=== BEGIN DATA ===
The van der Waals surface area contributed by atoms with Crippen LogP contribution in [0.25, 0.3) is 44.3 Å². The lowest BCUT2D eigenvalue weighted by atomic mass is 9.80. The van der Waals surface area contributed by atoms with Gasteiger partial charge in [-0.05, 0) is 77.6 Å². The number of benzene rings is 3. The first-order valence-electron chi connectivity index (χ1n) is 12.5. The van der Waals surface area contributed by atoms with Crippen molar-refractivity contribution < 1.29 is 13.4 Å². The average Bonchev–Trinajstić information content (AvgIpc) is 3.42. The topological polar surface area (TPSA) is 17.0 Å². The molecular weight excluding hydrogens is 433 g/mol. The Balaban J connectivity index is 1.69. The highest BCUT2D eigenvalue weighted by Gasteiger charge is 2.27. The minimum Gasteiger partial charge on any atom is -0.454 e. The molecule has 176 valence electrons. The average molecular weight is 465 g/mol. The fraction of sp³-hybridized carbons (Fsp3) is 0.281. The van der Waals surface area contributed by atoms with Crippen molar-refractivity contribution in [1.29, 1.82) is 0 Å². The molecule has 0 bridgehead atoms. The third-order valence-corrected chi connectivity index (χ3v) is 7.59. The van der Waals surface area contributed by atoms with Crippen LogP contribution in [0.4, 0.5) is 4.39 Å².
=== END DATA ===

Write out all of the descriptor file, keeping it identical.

The van der Waals surface area contributed by atoms with Crippen LogP contribution in [0.25, 0.3) is 44.3 Å². The lowest BCUT2D eigenvalue weighted by atomic mass is 9.80. The van der Waals surface area contributed by atoms with Gasteiger partial charge in [-0.05, 0) is 77.6 Å². The number of benzene rings is 3. The first-order valence-electron chi connectivity index (χ1n) is 12.5. The van der Waals surface area contributed by atoms with Crippen molar-refractivity contribution < 1.29 is 13.4 Å². The average Bonchev–Trinajstić information content (AvgIpc) is 3.42. The topological polar surface area (TPSA) is 17.0 Å². The molecular weight excluding hydrogens is 433 g/mol. The Balaban J connectivity index is 1.69. The highest BCUT2D eigenvalue weighted by Gasteiger charge is 2.27. The minimum Gasteiger partial charge on any atom is -0.454 e. The molecule has 176 valence electrons. The average molecular weight is 465 g/mol. The fraction of sp³-hybridized carbons (Fsp3) is 0.281. The van der Waals surface area contributed by atoms with Crippen molar-refractivity contribution in [1.29, 1.82) is 0 Å². The molecule has 0 bridgehead atoms. The third-order valence-corrected chi connectivity index (χ3v) is 7.59. The van der Waals surface area contributed by atoms with Crippen LogP contribution in [0.4, 0.5) is 4.39 Å².